What is Quilting?

* Quilting is the stitching which holds the three layers of the quilt 'sandwich' together while forming a decorative design. Quilting can be done either by hand or machine.

* Hand quilting is usually done in a quilting 'hoop' or on a quilting 'frame' using special needles, called 'betweens', and quilting thread. The stitches are usually executed with one hand; the other hand kept underneath the quilt to feel for the needle. A hand quilter prides his/herself on making small, uniform running stitches. It is more important, however, that the stitches be straight and uniform than they be tiny. Either way, these stitches must go through to the backing, preferably to be the same size on the bottom as on the top.

* Machine quilting is usually done on a regular sewing machine, using a 'walking foot' to help all the layers feed smoothly though the machine. 'Freehand' or 'free motion' quilting is done with a 'darning foot'. Machine quilters will often match the threads to the fabric that they're quilting. Invisible monofilament thread is used when matching is not possible.

* The design that is created by either method is visible as a 'shadow line'. Each method creates a different shadow line. Hand quilting yields a dotted, puckering line, while machine quilting, although faster, gives a straighter, finer line and a harsher look. Hand quilting seems softer and more dimensional than machine quilting. Each method has its advantages and disadvantages, in terms of speed and results, and its very vocal advocates.

Types of Quilting

1) Ditch: quilting very close to the seamline of a patch, block or border. Quilting 'in the ditch' is usually done on the 'low' side of the seamline (the side without the seam allowance) and is almost invisible:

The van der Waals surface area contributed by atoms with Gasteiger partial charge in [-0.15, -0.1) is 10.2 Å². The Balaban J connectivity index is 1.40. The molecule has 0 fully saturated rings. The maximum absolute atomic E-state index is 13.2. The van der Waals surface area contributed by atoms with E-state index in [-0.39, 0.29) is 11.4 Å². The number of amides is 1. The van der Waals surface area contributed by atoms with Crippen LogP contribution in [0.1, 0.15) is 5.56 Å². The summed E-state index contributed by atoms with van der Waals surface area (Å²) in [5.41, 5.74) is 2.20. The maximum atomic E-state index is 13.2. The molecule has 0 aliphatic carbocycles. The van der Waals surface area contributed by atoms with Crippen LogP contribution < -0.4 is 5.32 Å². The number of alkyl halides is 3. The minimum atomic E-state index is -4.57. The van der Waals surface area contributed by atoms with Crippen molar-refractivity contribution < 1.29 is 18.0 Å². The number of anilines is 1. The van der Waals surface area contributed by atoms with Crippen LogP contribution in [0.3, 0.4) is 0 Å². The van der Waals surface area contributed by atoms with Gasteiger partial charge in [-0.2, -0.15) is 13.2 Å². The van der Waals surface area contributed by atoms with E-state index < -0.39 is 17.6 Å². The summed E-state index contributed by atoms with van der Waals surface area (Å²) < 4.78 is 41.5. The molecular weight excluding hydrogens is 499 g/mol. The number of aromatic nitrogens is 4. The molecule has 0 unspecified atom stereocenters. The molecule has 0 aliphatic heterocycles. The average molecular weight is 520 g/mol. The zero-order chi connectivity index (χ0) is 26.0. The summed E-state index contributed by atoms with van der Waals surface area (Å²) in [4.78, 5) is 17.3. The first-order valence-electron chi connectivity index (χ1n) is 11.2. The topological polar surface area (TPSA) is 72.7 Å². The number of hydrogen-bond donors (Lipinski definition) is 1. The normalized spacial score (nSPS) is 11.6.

Ditch quilting

2) Outline: quilting inside each patch, usually about 1/4" away from the seamline. This method avoids seam allowances and lends the most strength to the quilt:

Outline quilting

3) Motif: quilting that follows the lines of a design that is drawn onto the quilt top (e.g. feathers, bows, birds, hearts, wreaths, etc.):

Motif quilting

4) Accent: quilting that complements, rather than follows, existing seamlines:

Accent quilting

5) Selective: quilting only certain portions of a design to emphasize them:

Select quilting

6) Fill: quilting that fills in and flattens background or 'negative' space in the quilt top to make the primary design stand out. Some types of fill quilting are:

a) Echo: echoes the shapes of the patchwork or Appliqué with two or more lines of stitches spaced about 1/4" apart:

Echo quilting

b) Channel: quilting done in straight, parallel lines:

Channel quilting

c) Crosshatching: straight line quilting done in a grid pattern. This grid can be straight or diagonal and can form either squares or diamonds where the lines cross. Plaids are possible with creative spacing of the lines:

Crosshatch fill quilting

d) * Meandering: quilting done 'freehand' in random curved lines and swirls. This quilting does not follow any pattern but depends completely on the quilter's whim. Lines should not cross or touch each other:

e) Stippling: very closely spaced echo or meandering stitches meant to flatten down an area completely:

7) Allover: quilting that fills the entire top in a design that completely ignores the seamlines (e.g. clamshells, Baptist Fans, crosshatching, etc.):

Crosshatch quilting

* All of the above quilting types can be done either by hand or machine. However, meandering is most suited to freehand machine quilting with a darning foot.

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Page Last Modified on: 12/13/06
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